''This is certain my best week of the year,'' said Cabrera, the 2009 Masters champion and 2007 U.S. Open champion at Oakmont. ''To play alongside all the legends ... as well as playing alongside my son, has been the greatest week of the year.''

The popular event is for players who have won a major championship or The Players Championship. It is a scramble format both days.

In some cases, the major champions lean on the power of their sons for the distance. O'Meara said Saturday that his ''little man'' hit it 58 yards by him on the 18th. And on Sunday, Stewart Cink said son Reagan told him after outdriving him on the opening four holes, ''In this tournament I may be your son, but right now I'm your Daddy!''

Jack Nicklaus played with his grandson, G.T. They closed with a 64 and tied for 15th in the field of 20 teams.

Rose wins; Aphibarnrat earns Masters bid in Indonesia

By Will GrayDecember 17, 2017, 1:59 pm

Justin Rose continued his recent run of dominance in Indonesia, while Kiradech Aphibarnrat snagged a Masters invite with some 72nd-hole dramatics.

Rose cruised to an eight-shot victory at the Indonesian Masters, carding bookend rounds of 10-under 62 that featured a brief run at a 59 during the final round. The Englishman was the highest-ranked player in the field and he led wire-to-wire, with Thailand's Phachara Khongwatmai finishing second.

Rose closes out the year as perhaps the hottest player in the world, with top-10 finishes in each of his final 10 worldwide starts. That stretch includes three victories, as Rose also won the WGC-HSBC Champions and Turkish Airlines Open. He hasn't finished outside the top 10 in a tournament since missing the cut at the PGA Championship.

Meanwhile, it took until the final hole of the final tournament of 2017 for Aphibarnrat to secure a return to the Masters. The Thai entered the week ranked No. 56 in the world, with the top 50 in the year-end world rankings earning invites to Augusta National. Needing an eagle on the 72nd hole, Aphibarnrat got just that to snag solo fifth place.

It means that he is projected to end the year ranked No. 49, while Japan's Yusaku Miyazato - who started the week ranked No. 58 and finished alone in fourth - is projected to finish No. 50. Aphibarnrat finished T-15 in his Masters debut in 2016, while Miyazato will make his first appearance in the spring.

The results in Indonesia mean that American Peter Uihlein and South Africa's Dylan Frittelli are projected to barely miss the year-end, top-50 cutoff. Their options for Masters qualification will include winning a full-point PGA Tour event in early 2018 or cracking the top 50 by the final March 25 cutoff.

Cabreras take 1-shot lead in Father/Son

By Associated PressDecember 16, 2017, 11:23 pm

ORLANDO, Fla. - Two-time major champion Angel Cabrera and Angel Cabrera Jr. birdied their last three holes for a 13-under 59 to take a one-shot lead Saturday in the PNC Father-Son Challenge.

Cabrera, a Masters and U.S. Open champion, is making his debut in this popular 36-hole scramble. His son said he practiced hard for 10 days. What helped put him at ease was watching his father make so many putts.

''We combined very well,'' Cabrera said. ''When I hit a bad shot, he hit a good one. That's the key.''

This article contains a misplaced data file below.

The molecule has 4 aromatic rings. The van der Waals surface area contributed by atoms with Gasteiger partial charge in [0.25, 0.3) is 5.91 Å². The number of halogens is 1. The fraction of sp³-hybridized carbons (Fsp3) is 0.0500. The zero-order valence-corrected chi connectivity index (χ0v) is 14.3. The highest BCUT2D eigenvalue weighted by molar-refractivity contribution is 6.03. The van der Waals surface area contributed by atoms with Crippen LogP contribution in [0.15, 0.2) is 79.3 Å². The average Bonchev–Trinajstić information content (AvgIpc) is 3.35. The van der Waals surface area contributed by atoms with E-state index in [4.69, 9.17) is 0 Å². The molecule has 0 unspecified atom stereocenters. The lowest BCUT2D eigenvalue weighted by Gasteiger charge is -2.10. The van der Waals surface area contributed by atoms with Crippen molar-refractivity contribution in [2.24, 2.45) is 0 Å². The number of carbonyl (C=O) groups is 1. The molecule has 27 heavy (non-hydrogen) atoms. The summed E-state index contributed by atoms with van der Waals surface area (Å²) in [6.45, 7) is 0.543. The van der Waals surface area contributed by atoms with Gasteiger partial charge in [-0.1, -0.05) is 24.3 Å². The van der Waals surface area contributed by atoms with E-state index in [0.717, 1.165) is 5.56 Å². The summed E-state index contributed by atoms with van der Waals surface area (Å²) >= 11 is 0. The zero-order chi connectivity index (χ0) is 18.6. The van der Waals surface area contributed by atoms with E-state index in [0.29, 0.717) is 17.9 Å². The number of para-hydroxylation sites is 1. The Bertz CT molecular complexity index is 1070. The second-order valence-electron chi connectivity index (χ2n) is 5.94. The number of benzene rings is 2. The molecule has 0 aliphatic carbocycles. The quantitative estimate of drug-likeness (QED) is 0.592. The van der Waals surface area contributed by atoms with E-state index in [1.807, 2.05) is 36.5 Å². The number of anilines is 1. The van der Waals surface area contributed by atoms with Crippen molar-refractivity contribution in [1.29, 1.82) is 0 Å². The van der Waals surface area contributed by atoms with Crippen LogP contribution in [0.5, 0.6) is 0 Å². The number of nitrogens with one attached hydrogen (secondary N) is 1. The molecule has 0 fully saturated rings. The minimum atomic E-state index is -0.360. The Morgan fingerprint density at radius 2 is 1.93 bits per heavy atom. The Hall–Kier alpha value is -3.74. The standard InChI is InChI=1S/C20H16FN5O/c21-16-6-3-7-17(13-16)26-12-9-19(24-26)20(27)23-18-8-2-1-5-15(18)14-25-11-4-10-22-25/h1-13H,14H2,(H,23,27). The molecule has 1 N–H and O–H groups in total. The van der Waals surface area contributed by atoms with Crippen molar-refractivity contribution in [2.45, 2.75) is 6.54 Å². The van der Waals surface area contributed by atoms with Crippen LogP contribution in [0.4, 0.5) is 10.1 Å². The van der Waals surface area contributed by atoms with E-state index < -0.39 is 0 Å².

They had a one-shot lead over Mark O'Meara and Shaun O'Meara, who are playing for the first time. That included a birdie on the last hole, which O'Meara attributed to the strength of his son.

''My little man hit it 58 yards by me on the 18th,'' said O'Meara, the Masters and British Open champion in 1998. ''It's a little easier coming in with a 6-iron.''

Defending champions David Duval and Nick Karavites rallied over the back nine at the Ritz-Carlton Golf Club for a 61. They are trying to become the first father-son team to repeat as winners since Bernhard and Stefan Langer in 2006. Larry Nelson won two years in a row in 2007 and 2008, but with different sons.

''I'd imagine we have to break 60 tomorrow to have a chance to win, but hey, stranger things have happened,'' Duval said. ''I've even done it myself.''

Duval shot 59 at the Bob Hope Classic to win in 1999 on his way to reaching No. 1 in the world that year.

Duval and his stepson were tied with Bernhard Langer and 17-year-old Jason Langer, who made two eagles on the last five holes. This Langer tandem won in 2014.

Jack Nicklaus, playing with grandson G.T., opened with a 68.

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Woods' 2018 schedule coming into focus ... or is it?

By Golf Channel DigitalDecember 16, 2017, 5:46 pm

Two weeks after his successful return to competition at the Hero World Challenge, Tiger Woods’ 2018 schedule may be coming into focus.

Golfweek reported on Saturday that Woods hopes to play the Genesis Open in February according to an unidentified source with “direct knowledge of the situation.”

Woods’ agent Mark Steinberg declined to confirm the 14-time major champion would play the event and told GolfChannel.com that Woods – who underwent fusion surgery to his lower back in April – is still formulating his ’18 schedule.

Woods’ foundation is the host organization for the Genesis Open and the event supports the Tiger Woods Learning Center in Anaheim, Calif.

The Genesis Open would be Woods’ first start on the PGA Tour since he missed the cut last January at the Farmers Insurance Open.